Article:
As we pulled out of the drive, the dashboard clock read 5:18a.m. It was dark in Ohio, and we were bound homeward. While the baby slept strapped into the backseat, the sun rose along the fields and small towns of 250. Somewhere between the main streets of Apple Creek and Wilmot, the old Rich Mullins album we’d put on sang to us, and it was apt: “there’s so much beauty around us for just two eyes to see / But everywhere I go I’m looking.”
Two hours later, we wound through the high hills of West Virginia. My husband dozing on the passenger side, I sped down a mountainside run, the steep slope of a mountain rising gigantic before me. It seemed as though I’d crash into its side, or perhaps keep zooming up and up to the crest. I thought it was rooted very deep – a majestic thing. And I remembered Lewis’s Narnia in The Last Battle, worlds behind worlds, a gigantic mountain rising behind and above the very sun. My heart leapt and an eagerness gripped me as I sailed down the interstate toward the awesome, lovely thing. Then a bend in the road, and the hill was left behind, though the vision of imminence and majesty remained.
Once I moved to Appalachia, and my soul, it has stayed there. Now the cracks in my heart seal up a little bit whenever I travel through. Much of our lives, my husband’s and mine, have been lived in or near these mountains, and we travel intermittently along corridors that take us to and back home again from the North and New England. There’s another song that sings the tune of our relationship, Old Crow Medicine Show’s Wagon Wheel, following my husband from New England to Roanoke, through Johnson City and all the way to Raleigh, where I lived before we were married.
There have been a lot of moves for me in the last six years, I in this generation of job-changers. I’m not sure how I feel about all of them, or the fact that it takes all the fingers on my hand to count the places I’ve lived between 2005 and today. James Taylor hears the highway calling him toward the Carolina that is the seat of UNC. But for me, with the exception of Taylor’s Chapel Hill (OCMS was so kind as to include the flatland Triangle in its song’s passage down the Blue Ridge), all my moves have been toward mountains. We lived our first married year comfortable under the historic green shade of Charlottesville’s Monticello. (I could see the apple orchard side of its brother Montalto out our bedroom window, balm for my moving-weary soul.) And now, these past few years, we’ve settled in a Southwest Virginia valley that has us driving right up against the hills in ten minutes, any direction. We’ll begin the raising of our daughter here.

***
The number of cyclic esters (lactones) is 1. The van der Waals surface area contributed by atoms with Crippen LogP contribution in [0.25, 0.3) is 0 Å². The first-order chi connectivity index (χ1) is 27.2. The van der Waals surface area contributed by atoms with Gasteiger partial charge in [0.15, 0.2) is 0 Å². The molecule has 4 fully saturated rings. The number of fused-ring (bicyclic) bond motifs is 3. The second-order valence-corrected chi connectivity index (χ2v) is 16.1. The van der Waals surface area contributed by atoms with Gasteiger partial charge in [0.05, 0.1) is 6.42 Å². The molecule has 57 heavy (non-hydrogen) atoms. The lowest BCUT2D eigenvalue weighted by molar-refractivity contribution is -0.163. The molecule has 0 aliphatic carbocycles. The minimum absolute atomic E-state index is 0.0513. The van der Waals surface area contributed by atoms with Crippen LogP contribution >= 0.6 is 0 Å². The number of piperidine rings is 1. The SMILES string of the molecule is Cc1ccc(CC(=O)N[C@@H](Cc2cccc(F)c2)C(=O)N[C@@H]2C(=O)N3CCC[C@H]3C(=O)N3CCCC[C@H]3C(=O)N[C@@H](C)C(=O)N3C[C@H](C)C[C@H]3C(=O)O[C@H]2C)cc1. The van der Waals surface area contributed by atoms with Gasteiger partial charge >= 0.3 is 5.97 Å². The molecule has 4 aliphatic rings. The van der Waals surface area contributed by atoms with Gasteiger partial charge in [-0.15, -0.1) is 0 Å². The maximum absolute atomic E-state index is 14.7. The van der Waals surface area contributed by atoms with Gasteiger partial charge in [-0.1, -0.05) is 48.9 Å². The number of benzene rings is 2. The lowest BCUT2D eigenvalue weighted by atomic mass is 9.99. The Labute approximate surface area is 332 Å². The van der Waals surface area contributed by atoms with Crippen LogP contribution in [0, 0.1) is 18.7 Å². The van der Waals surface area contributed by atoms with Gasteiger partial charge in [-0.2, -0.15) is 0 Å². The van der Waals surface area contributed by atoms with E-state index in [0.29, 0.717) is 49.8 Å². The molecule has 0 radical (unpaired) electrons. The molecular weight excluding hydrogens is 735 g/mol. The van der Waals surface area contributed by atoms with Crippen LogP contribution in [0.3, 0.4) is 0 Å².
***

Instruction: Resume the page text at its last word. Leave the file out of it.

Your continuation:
As for the first chapter on this hilly portion of my life’s map: when, six years ago, I moved from the North Georgia foothills (rolling in their own sleepy, southern way) to Asheville, North Carolina, pocketed in the crestfalls of many mountains – Pisgah, Dearview, Beaucatcher – I drove up the winding road. Above Greenville, South Carolina, the curves of 26 become steep and the views drastic. In all my sweet Carolina, it’s the corner I love best. I neared the exit for my job interview, and all of a sudden, I was passing under a bridge so high I could hardly believe it shared the same travel space. I craned my neck, looking as long as I safely could, drinking in the stunning height. Then I was on to downtown Asheville, in love already and ready to live amongst these hills. When I had to leave those hills behind, and all the deep relationships that they, by then, contained (I held so many people in my suitcase heart), my heart was all but rent.
There has always been something about the height of the close ranges, the depth of the variegated rock as I pass through deep cuts, the insides of the mountains close enough to reach out the car window and touch. In Appalachia, the landscape becomes personal, something you can intimately know, and then, in another stroke, just around the next bend, it rises up in near-intolerable majestic show.
On sings Rich Mullins:
And once I went to Appalachia for my father he was born there
And I saw the mountains waking with the innocence of children
And my soul is still there with them wrapped in the songs they brought
I crane my neck to get a view of that high, close mountain for as long as I can see it. It beckons and it daunts. It is both near and far. It smites and charms me deeply, both at once. The road, as it always does, takes a curve at the last minute and passes the crisis of near-collision by. I move on through the next town, toward the next set of near peaks. But the close encounter with the mountain has begun its work. It inspires and it heals, and it takes me home.
Yes. Whether I live there or not, home is Appalachia now. In the words of singer/songwriter Jason Harrod, “Take me where them rolling hills / Can gather up and cure my ills.” And may they one day carry me home.